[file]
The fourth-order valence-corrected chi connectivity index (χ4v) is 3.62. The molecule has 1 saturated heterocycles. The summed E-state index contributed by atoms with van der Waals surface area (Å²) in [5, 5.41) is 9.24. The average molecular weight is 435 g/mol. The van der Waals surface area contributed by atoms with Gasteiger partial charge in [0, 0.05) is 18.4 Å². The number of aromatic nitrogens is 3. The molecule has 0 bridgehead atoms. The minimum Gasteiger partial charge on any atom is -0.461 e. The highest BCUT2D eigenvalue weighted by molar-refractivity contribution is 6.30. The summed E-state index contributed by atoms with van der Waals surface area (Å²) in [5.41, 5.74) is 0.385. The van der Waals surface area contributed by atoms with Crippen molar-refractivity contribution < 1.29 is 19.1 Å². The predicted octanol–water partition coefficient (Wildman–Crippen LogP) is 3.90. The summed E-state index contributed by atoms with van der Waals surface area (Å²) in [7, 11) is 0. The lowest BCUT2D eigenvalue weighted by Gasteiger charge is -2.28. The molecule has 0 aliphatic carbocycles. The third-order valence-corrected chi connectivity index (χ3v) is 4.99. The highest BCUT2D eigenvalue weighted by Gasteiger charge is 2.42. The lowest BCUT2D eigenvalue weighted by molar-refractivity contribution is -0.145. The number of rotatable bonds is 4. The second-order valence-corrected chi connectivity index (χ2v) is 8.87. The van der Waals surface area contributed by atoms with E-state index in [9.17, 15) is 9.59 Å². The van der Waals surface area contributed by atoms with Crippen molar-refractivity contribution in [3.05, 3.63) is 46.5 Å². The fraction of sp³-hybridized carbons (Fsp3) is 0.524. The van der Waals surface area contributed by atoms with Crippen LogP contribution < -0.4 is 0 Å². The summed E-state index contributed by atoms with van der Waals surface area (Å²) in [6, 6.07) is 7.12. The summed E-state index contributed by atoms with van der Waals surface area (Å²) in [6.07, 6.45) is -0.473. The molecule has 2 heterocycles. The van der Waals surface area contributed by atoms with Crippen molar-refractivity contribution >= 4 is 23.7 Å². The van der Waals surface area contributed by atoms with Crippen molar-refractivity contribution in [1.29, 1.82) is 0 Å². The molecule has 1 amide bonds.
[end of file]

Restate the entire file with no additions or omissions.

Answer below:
The fourth-order valence-corrected chi connectivity index (χ4v) is 3.62. The molecule has 1 saturated heterocycles. The summed E-state index contributed by atoms with van der Waals surface area (Å²) in [5, 5.41) is 9.24. The average molecular weight is 435 g/mol. The van der Waals surface area contributed by atoms with Gasteiger partial charge in [0, 0.05) is 18.4 Å². The number of aromatic nitrogens is 3. The molecule has 0 bridgehead atoms. The minimum Gasteiger partial charge on any atom is -0.461 e. The highest BCUT2D eigenvalue weighted by molar-refractivity contribution is 6.30. The summed E-state index contributed by atoms with van der Waals surface area (Å²) in [5.41, 5.74) is 0.385. The van der Waals surface area contributed by atoms with Crippen molar-refractivity contribution < 1.29 is 19.1 Å². The predicted octanol–water partition coefficient (Wildman–Crippen LogP) is 3.90. The summed E-state index contributed by atoms with van der Waals surface area (Å²) in [7, 11) is 0. The lowest BCUT2D eigenvalue weighted by Gasteiger charge is -2.28. The molecule has 0 aliphatic carbocycles. The third-order valence-corrected chi connectivity index (χ3v) is 4.99. The highest BCUT2D eigenvalue weighted by Gasteiger charge is 2.42. The lowest BCUT2D eigenvalue weighted by molar-refractivity contribution is -0.145. The number of rotatable bonds is 4. The second-order valence-corrected chi connectivity index (χ2v) is 8.87. The van der Waals surface area contributed by atoms with E-state index in [9.17, 15) is 9.59 Å². The van der Waals surface area contributed by atoms with Crippen molar-refractivity contribution in [3.05, 3.63) is 46.5 Å². The fraction of sp³-hybridized carbons (Fsp3) is 0.524. The van der Waals surface area contributed by atoms with Crippen LogP contribution < -0.4 is 0 Å². The summed E-state index contributed by atoms with van der Waals surface area (Å²) in [6, 6.07) is 7.12. The summed E-state index contributed by atoms with van der Waals surface area (Å²) in [6.07, 6.45) is -0.473. The molecule has 2 heterocycles. The van der Waals surface area contributed by atoms with Crippen molar-refractivity contribution >= 4 is 23.7 Å². The van der Waals surface area contributed by atoms with Crippen molar-refractivity contribution in [1.29, 1.82) is 0 Å². The molecule has 1 amide bonds.